Jason Lazarus and Sean Ward started the PDF-OBJECTS project in 2016 as a collective experiment in meta-art, where art practices, processes and methods of research-based artists are sportively studied. The instructions for PDF-OBJECTS are clear: “Participating artists are asked to submit a PDF of a text that significantly informs their practice, along with a description of a commonly available object (valued at $20 or less), and instructions on how to sculpturally embed the PDF and object together.”
The accessibility of readymades parallels what Lazarus describes as the “lightness of the PDF within the Artist PDF economy.” The project is, in part, an exploration of PDFs as ubiquitous symbols of accessibility and exchange in the art world. Lazarus describes the “art by instruction” exhibition series as a generative “sculptural field,” which exists as an online library.
Retaining its pedagogical nature, the pared-down digital exhibition “PDF-OBJECTS, Shelter in Place,” facilitated by Mana Contemporary and curated by Lazarus, reads like a self-directed online course. In comparison to previous “PDF-OBJECTS” exhibitions, “Shelter in Place” is intimate, featuring only eight artists: B. Ingrid Olson, Bahareh Khoshooee, Caroline Woolard, Jake Troyli, Legacy Russell, Lise Haller Baggesen, Shana Hoehn and Sheida Soleimani. The gallery released one artist’s project per day, over a ten-day period beginning on May 5. The exhibition’s digital opening on May 15 functioned like contemporary art-theory Zoom class, where viewers from across the world gathered virtually to witness a performance by Khoshooee as well as readings from Hoehn and Baggesen.
The exhibition’s home page on Mana’s website features a lattice of cropped images of the PDF-OBJECTS, each of which links to a discrete web page. Without physical exhibition space amidst social distancing, the sculptures are unrealized, subsisting as web pages to form a digital framework. The objects’ instructions read like personal invitations, and once a viewer is on their respective web page, it’s easy to imagine the hypothetical sculpture in a gallery setting, at the artist’s studio or at your desk at home.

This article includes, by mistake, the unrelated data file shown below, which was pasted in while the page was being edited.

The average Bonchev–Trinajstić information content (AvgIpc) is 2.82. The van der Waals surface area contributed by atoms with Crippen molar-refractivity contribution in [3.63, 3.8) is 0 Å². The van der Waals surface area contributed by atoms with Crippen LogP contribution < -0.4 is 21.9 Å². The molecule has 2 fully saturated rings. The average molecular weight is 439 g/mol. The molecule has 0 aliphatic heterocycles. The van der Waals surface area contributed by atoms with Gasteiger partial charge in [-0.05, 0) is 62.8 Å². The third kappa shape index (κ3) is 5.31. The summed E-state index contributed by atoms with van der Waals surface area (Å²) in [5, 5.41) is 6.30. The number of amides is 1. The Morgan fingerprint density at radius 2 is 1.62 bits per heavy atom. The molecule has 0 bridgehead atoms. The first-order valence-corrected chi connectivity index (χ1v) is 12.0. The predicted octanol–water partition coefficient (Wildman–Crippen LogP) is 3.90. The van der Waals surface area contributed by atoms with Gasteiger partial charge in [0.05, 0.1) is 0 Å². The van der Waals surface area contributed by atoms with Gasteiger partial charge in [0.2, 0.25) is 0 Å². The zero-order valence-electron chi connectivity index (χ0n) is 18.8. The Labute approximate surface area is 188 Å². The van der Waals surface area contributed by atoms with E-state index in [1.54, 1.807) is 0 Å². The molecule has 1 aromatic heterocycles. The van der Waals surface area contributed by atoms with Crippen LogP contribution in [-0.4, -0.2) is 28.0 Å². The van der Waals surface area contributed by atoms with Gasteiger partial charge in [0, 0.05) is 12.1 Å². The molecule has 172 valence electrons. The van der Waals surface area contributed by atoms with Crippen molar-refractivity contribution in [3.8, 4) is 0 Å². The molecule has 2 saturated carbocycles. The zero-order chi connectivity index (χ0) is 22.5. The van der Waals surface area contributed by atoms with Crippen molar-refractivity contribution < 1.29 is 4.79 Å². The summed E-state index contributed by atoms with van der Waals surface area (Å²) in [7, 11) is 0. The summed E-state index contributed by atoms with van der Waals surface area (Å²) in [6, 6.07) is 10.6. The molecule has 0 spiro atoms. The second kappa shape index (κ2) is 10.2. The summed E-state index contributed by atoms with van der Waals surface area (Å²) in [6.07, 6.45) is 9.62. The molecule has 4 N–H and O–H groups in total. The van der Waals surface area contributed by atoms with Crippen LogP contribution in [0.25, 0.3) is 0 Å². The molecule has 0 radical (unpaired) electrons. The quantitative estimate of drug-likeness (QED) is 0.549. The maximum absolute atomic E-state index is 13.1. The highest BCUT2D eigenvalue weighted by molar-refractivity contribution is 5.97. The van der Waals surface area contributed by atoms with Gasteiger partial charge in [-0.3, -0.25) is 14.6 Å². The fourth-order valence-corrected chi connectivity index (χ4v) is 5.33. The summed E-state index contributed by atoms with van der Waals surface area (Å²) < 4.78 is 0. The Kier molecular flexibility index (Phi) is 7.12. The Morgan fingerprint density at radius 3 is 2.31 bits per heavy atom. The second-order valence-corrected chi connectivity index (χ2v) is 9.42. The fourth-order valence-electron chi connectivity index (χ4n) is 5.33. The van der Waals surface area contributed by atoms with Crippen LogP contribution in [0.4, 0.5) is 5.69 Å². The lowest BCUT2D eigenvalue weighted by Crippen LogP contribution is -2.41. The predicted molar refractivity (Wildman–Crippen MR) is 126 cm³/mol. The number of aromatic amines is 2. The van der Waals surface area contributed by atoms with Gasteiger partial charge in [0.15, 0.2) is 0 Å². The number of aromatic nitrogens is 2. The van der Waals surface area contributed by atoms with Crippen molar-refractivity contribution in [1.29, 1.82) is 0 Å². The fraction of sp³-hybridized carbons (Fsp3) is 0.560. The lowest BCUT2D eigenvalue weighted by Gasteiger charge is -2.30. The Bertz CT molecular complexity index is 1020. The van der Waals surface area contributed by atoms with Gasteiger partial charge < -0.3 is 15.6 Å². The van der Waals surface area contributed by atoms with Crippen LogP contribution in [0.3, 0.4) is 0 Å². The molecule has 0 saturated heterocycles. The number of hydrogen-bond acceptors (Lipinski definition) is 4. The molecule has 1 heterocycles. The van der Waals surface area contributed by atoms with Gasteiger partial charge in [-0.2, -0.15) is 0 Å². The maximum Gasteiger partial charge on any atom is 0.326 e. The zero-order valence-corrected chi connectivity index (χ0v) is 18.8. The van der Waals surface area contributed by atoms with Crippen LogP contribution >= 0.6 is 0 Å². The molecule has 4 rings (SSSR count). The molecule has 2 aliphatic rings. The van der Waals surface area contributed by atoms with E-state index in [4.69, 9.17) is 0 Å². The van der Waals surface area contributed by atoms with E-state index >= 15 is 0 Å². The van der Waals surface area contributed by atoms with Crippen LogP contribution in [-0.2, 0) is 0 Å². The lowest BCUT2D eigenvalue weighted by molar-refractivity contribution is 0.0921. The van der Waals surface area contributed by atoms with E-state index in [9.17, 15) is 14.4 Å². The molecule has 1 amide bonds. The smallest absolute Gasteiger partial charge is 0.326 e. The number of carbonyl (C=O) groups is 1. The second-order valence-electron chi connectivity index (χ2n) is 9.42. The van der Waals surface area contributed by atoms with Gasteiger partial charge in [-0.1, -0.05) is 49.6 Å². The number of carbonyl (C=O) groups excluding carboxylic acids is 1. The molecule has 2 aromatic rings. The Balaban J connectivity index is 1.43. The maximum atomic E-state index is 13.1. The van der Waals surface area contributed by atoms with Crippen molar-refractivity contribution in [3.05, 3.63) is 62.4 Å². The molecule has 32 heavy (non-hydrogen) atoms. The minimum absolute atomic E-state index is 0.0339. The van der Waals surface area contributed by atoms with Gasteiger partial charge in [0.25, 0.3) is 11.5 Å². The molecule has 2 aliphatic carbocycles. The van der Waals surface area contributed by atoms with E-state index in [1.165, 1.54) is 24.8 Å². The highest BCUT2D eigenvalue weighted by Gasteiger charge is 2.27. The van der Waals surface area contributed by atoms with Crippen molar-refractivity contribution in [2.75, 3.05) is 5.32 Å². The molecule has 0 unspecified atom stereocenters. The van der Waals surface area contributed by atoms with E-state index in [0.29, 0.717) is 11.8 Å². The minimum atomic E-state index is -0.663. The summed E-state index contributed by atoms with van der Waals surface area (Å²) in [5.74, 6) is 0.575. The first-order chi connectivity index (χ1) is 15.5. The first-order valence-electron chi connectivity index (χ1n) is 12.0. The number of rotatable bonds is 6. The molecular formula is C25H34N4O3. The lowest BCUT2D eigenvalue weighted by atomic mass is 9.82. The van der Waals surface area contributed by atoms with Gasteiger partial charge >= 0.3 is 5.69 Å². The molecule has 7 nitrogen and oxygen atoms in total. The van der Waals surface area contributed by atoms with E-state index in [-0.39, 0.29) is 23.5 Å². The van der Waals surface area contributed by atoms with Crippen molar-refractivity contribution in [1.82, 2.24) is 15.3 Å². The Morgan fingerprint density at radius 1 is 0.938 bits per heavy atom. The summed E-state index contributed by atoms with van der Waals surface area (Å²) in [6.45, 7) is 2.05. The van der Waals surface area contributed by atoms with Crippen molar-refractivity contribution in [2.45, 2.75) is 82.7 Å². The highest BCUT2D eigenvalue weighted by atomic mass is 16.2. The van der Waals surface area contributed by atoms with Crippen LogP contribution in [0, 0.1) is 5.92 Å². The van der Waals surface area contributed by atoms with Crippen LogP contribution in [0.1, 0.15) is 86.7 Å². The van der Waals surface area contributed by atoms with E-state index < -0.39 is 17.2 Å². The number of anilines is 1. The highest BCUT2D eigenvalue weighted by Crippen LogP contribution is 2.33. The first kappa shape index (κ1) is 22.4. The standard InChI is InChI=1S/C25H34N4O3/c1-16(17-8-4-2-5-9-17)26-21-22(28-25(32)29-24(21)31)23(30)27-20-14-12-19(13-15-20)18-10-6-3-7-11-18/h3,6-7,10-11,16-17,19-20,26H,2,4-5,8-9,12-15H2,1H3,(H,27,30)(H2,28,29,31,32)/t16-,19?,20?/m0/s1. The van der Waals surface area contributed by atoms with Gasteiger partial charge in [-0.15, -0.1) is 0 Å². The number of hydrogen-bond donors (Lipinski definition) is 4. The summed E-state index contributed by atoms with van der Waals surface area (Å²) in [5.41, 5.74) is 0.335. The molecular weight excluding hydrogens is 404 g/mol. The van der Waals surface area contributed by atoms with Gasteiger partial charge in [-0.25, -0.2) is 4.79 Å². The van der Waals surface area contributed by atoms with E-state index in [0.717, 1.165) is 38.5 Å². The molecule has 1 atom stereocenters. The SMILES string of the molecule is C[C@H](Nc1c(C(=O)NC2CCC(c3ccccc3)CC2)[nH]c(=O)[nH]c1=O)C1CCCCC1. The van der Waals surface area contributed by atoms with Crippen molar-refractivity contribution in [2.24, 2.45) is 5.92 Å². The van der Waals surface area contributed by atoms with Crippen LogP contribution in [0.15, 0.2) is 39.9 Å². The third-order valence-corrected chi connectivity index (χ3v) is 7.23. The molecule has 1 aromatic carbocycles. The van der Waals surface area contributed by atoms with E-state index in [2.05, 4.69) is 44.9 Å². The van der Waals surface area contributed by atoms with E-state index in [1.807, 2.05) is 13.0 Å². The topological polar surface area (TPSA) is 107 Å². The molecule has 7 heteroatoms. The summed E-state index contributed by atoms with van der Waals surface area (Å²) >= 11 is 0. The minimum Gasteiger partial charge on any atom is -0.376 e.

Woolard’s object plays with that potentiality. Her work places Adrian Piper’s 1973 critical essay, “In Support of Meta-Art,” atop a bed of ten to 10,000 marbles, viewer’s choice, upon which the text is meant to balance so that it appears to levitate. Her instructions detail how the essay be printed, stapled and placed. They further specify in a series of conditional statements how the text and marbles be replaced in order to maintain this levitation. Woolard describes this buoyancy, “Does a PDF respond to gravity? Of course, in the wires and labor that make our networked information age possible, but the direct experience of a visitor downloading a PDF online makes it feel otherwise. I wanted to bring that sense of levitation—of a space between—to this work.” The scenario contends with the reality of potential material conditions which encompass artists’ production today. The work asks: If the marbles function as support within the PDF-Object, what potential conditions might they represent?
Moving from the hypothetical to the virtual, Khoshooee materializes her PDF-OBJECT in cyberspace. The viewer is directed to feed a folded pink paper-strip of Nora Khan’s exhibition essay, “Moving Past Eyelessness,” an essay which addresses the machinic eye, into the HSTYAIG Money Saving Bank. The bank has two artificial eyes and a mechanical mouth that leads to a compartment. After feeding its face, viewers are instructed to read the PDF on their phone via a QR code. During her live Zoom performance, Khoshooee repeated this collaboration with the machine, where a video feed depicted Khan’s essay fed to Replika, an AI chatbot. This was done in tandem with a portrayal of AR deep-fake videos of the artist, which she does in protest against machinic face recognition.
“The cyberspace provides a platform for marginalized communities for expressing their voice, and additionally liberates them from the logistic restrictions of physical space, distance and time,” Khoshooee writes of virtual space. “This idealistic platform… is becoming more and more unethical since the rise of market-driven data-mining algorithms.” Khoshooee’s object, taking notes from Khan’s text, encourages the viewer to speculate on what a reconciliation between cyberspace and the human mind, one which approaches a more egalitarian way of seeing, might look like.
Digital exhibitions, virtual artist talks and Instagram takeovers flourish as galleries and artists find ways to support themselves and their extended communities. This exhibition’s cerebral request for contemplation offers something different, a slowed-down and intimate space for reflection. The PDF-OBJECTS-turned-web pages are in many ways just ideas made manifest, each a foot in the door to understanding the respective artists’ practices. Through its digital framework “PDF-OBJECTS, Shelter-in-Place” contemplates the potential of cyberspace as an equitable platform, while acknowledging its boundless phenomenological dangers, it endures as a valid option for intimate social exchange and learning. (Amanda Roach)